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Centers

Cornell is home to more than 100 other interdisciplinary centers, institutes, laboratories, and programs that support faculty research and enhance graduate and undergraduate education. These are the most frequently used within AEP.

Center for Advanced Computing

The Cornell University Center for Advanced Computing (CAC) is a leader in high-performance computing system, application, and data solutions that enable research success. As an early technology adopter and rapid prototyper, CAC helps Cornell researchers accelerate scientific discovery.

 

Cornell Center for Materials Research (CCMR)

The CCMR was established in 1960 as one of several federally-sponsored interdisciplinary laboratories devoted to the study of materials. Primary funding is provided by the National Science Foundation; members of the CCMR also receive support through individual grants and contracts from federal agencies, from foundations, and from industrial sources.

 

Cornell High Energy Synchrotron Source (CHESS)

Supported by the National Science Foundation, CHESS is a national laboratory that supplies synchrotron radiation capabilities to users in many scientific fields from throughout the United States. It is the highest-energy synchrotron source currently available in the United States.

 

Cornell NanoScale Science & Technology Facility (CNF)

The CNF is a research center for nanostructures science, engineering, and technology. It is supported by the National Science Foundation, the university, and industrial affiliates. It is one of the few American university laboratories with a proven processing capability of a quarter-micron and below, and the only national resource with this capability that is open to visiting researchers from other universities and from corporate and government laboratories. CNF is housed in Duffield Hall, one of the country's most sophisticated research and teaching facilities for nanotechnology. It supports research and instruction in electronic and photonic devices, microelectromechanical devices, advanced materials processing, and biotechnology devices.

 

Cornell NeuroNex

The Cornell NeuroNex Technology Hub focuses on researching, developing and disseminating new optical imaging tools for noninvasive recording of neural activity in animals. It houses the Laboratory for Innovative Neurotechnology at Cornell (LINC), where engineers and biologists will collaborate on developing and testing the tools.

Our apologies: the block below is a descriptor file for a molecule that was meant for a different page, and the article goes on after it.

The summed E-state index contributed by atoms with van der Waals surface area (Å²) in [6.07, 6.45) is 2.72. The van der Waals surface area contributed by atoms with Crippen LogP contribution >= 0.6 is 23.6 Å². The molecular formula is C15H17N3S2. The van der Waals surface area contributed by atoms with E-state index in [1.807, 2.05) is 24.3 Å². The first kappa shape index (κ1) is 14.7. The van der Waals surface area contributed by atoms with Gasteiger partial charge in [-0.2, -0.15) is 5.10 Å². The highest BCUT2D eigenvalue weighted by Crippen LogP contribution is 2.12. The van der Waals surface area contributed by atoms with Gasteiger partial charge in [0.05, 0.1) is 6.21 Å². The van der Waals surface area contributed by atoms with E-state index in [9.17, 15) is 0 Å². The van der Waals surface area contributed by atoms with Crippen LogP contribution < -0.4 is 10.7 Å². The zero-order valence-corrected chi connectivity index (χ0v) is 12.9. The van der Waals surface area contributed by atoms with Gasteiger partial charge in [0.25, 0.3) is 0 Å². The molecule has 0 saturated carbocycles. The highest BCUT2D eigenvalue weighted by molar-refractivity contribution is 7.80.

Energy Materials Center at Cornell (emc2)

The mission of emc2 is: Advancing the science of energy conversion and storage by understanding and exploiting fundamental properties of active materials and their interfaces. emc2 develops long-term partnerships with industry leaders to speed the development and adoption of novel materials into solutions for advanced energy technologies

 

Laboratory of Atomic and Solid State Physics (LASSP)

The Laboratory of Atomic and Solid State Physics is a major center for research in the area of condensed matter physics. It was founded in 1959, and there are currently 29 faculty members of the Department of Physics associated with the Laboratory. Current research areas cover nonlinear phenomena, liquid state physics, soft condensed matter physics, disordered and glassy systems, low temperature physics, nano-structures and quantum transport, phonons and two level systems, spectroscopy, charge transport, protein crystals, biophysics, general condensed matter theory, many-body theory, density functional theory, mesoscopic systems, liquid and solid helium, quasicrystals, superfluid helium, magnetic ordering, percolation, quantum computing, foundations of quantum mechanics, multiscale dynamics, and cellular biophysics.

  
Laboratory of Plasma Studies

The Center for the Study of Pulsed-Power-Driven High Energy Density Plasmas at Cornell University has been established to study exploding wires and their applications. This work is being carried out by the Laboratory of Plasma Studies (LPS) at Cornell in collaboration with researchers at Imperial College, London, the University of Nevada, Reno, the Weizmann Institute of Science in Israel and the P.N. Lebedev Physical Institute in Moscow.